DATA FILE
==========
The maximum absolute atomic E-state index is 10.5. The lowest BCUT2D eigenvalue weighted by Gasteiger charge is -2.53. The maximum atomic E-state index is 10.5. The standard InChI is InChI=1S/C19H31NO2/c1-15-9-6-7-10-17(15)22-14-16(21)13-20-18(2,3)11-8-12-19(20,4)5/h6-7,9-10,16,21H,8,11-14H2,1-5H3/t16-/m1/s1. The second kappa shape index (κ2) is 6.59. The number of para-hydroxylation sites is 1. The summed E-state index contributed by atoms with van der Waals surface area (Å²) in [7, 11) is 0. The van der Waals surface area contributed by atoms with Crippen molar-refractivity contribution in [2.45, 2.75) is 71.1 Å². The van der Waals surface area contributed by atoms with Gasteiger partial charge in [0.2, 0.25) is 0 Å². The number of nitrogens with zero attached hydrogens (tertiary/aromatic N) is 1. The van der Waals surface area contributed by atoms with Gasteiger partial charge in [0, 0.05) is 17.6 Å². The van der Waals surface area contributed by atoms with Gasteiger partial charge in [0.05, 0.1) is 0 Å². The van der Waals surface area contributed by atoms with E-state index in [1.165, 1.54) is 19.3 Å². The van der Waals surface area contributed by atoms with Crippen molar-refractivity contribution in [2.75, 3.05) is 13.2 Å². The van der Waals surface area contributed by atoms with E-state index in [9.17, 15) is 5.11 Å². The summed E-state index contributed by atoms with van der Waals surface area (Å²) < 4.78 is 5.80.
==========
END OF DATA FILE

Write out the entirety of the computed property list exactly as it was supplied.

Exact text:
The maximum absolute atomic E-state index is 10.5. The lowest BCUT2D eigenvalue weighted by Gasteiger charge is -2.53. The maximum atomic E-state index is 10.5. The standard InChI is InChI=1S/C19H31NO2/c1-15-9-6-7-10-17(15)22-14-16(21)13-20-18(2,3)11-8-12-19(20,4)5/h6-7,9-10,16,21H,8,11-14H2,1-5H3/t16-/m1/s1. The second kappa shape index (κ2) is 6.59. The number of para-hydroxylation sites is 1. The summed E-state index contributed by atoms with van der Waals surface area (Å²) in [7, 11) is 0. The van der Waals surface area contributed by atoms with Crippen molar-refractivity contribution in [2.45, 2.75) is 71.1 Å². The van der Waals surface area contributed by atoms with Gasteiger partial charge in [0.2, 0.25) is 0 Å². The number of nitrogens with zero attached hydrogens (tertiary/aromatic N) is 1. The van der Waals surface area contributed by atoms with Gasteiger partial charge in [0, 0.05) is 17.6 Å². The van der Waals surface area contributed by atoms with Gasteiger partial charge in [0.05, 0.1) is 0 Å². The van der Waals surface area contributed by atoms with E-state index in [1.165, 1.54) is 19.3 Å². The van der Waals surface area contributed by atoms with Crippen molar-refractivity contribution in [2.75, 3.05) is 13.2 Å². The van der Waals surface area contributed by atoms with E-state index in [9.17, 15) is 5.11 Å². The summed E-state index contributed by atoms with van der Waals surface area (Å²) < 4.78 is 5.80.